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CRIME

Stockholm police announce extra resources to deal with wave of watch thefts

Police are bringing in extra resources and calling on the public to be vigilant after a "dramatic increase" in high value watch thefts in central Stockholm.

Stockholm police announce extra resources to deal with wave of watch thefts
The thieves have targeted owners of valuable watches from exclusive brands. File photo: Torstein Bøe / NTB scanpix / TT

So far in July, there have been 136 reported watch thefts in the Stockholm region, including 64 in Stockholm city itself. That compares to 79 thefts in the city over the whole of 2018.

Many of these have taken place in the affluent business district of Östermalm, with many of the thefts occurring in the stairwells of victims' apartment blocks, according to police.

Some of the perpetrators have threatened victims with weapons, and in some cases they are thought to have identified victims through social media posts and posed as couriers to lure them to the stairwells.

“We are seeing a clear increase in this type of crime. This robbery is difficult to prevent and investigate as some of them appear to be relatively well-planned. We need the public's help in finding out who is behind the various robberies,” police investigator Daniel Horner said in a statement. 

Police said that they would be prioritizing this kind of theft in response to the increased reports, which means among other things that more units will be working on this type of crime. In late June, two men were detained on suspicion of carrying out several watch thefts. 

Police have advised the public to avoid showing off expensive items in public on social media, especially when it can easily be traced back to you, and to make sure that building doors are closed after you enter.

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CRIME

Sweden breaks yearly record for fatal shootings

A man was shot to death in Kristianstad, Skåne, late on Thursday night. He is the 48th person to be shot dead in Sweden this year, meaning that the previous record for most fatal shootings in one year set in 2020 has now been broken.

Sweden breaks yearly record for fatal shootings

“Unfortunately we can’t say more than that he’s in his twenties and we have no current suspects,” duty officer Mikael Lind told TT newswire.

According to police statistics, this most recent deadly shooting means that 48 people have been shot to death in 2022, meaning that Sweden has broken a new record for deadly shootings per year.

Earlier this week, Sweden’s police chief Anders Thornberg said that this number is likely to rise even higher before the end of the year.

“It looks like we’re going to break the record this year,” he told TT on Tuesday. “That means – if it continues at the same pace – around 60 deadly shootings.”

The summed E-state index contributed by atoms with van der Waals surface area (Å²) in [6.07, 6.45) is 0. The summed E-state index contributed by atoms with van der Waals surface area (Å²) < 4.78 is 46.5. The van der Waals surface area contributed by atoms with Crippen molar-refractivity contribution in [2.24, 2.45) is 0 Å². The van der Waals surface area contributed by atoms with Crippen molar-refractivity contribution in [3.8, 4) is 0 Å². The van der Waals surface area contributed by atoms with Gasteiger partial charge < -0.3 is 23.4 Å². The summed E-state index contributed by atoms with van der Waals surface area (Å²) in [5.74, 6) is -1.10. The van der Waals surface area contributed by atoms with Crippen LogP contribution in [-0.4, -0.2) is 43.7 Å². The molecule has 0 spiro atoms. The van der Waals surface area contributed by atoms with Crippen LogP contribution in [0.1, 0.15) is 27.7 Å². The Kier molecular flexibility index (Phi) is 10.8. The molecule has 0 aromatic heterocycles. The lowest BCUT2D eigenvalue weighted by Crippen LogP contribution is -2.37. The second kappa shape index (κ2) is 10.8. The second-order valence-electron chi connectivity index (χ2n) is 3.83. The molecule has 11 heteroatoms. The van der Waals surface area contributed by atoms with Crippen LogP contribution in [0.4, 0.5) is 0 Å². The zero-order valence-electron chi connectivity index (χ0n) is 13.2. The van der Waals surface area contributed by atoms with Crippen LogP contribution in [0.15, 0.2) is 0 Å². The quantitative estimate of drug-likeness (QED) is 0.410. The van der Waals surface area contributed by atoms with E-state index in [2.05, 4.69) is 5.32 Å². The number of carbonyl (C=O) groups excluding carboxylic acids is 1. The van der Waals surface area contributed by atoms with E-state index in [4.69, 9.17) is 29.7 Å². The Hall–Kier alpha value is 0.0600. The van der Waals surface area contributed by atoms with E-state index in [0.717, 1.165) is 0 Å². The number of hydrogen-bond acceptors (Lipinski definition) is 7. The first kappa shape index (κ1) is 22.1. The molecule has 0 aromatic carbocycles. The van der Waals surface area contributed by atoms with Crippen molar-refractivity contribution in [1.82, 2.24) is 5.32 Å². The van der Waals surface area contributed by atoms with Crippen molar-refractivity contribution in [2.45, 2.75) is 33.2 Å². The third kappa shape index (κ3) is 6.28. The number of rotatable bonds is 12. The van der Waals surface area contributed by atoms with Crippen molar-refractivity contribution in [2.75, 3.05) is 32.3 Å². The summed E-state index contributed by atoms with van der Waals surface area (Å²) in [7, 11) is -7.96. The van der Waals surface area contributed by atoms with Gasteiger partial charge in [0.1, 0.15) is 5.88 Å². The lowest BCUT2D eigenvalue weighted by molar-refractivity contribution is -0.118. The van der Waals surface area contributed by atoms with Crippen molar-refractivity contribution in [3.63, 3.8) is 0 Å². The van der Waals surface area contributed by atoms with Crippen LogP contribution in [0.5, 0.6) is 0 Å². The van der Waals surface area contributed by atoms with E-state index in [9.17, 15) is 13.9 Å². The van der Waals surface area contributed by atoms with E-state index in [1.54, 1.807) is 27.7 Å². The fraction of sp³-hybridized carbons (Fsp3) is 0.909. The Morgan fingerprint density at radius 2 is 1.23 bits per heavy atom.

“If it ends up being such a large increase that would be very unusual,” said Manne Gerell, criminiologist at Malmö University.

“We saw a large increase between 2017 and 2018, and we could see the same now, as we’re on such low figures in Sweden. But it’s still worrying that it’s increasing by so much over such a short time period,” he said.

There also seems to be an upwards trend in the number of shootings overall during 2022. 273 shootings had occured by September 1st this year, compared with 344 for the whole of 2021 and 379 for the whole of 2020.

If shootings continue at this rate for the rest of 2022, it is likely that the total number for the year would be higher than 2021 and 2020. There are, however, fewer injuries.

“The majority of shootings cause no injuries, but this year, mortality has increased substantially,” Gerell explained. “There aren’t more people being shot, but when someone is shot, they’re more likely to die.”

Thursday’s shooting took place in Kristianstad, but it’s only partially true that deadly gun violence is becoming more common in smaller cities.

“It’s moved out somewhat to smaller cities, but we’re overexaggerating that effect,” Gerell said. “We’re forgetting that there have been shootings in other small cities in previous years.”

A report from the Crime Prevention Council (Brå) presented last spring showed that Sweden, when compared with 22 different countries in Europe, was the only one with an upwards trend for deadly shootings.

Temporary increases can be seen during some years in a few countries, but there were no countries which showed such a clear increase as Sweden has seen for multiple years in a row, according to Brå.

The Swedish upwards trend for deadly gun violence began in the beginning of the 2000s, but the trend took off in 2013 and has continued to increase since.

Eight of ten deadly shootings take place in criminal environments, the study showed. The Swedish increase has taken place in principle only among the 20-29 year old age group.

When police chief Anders Thornberg was asked how the trend can be broken, he said that new recruitments are one of the most important factors.

“The most important thing is to break recruitment, make sure we can listen encrypted and that we can get to the profits of crime in a better way,” he said.

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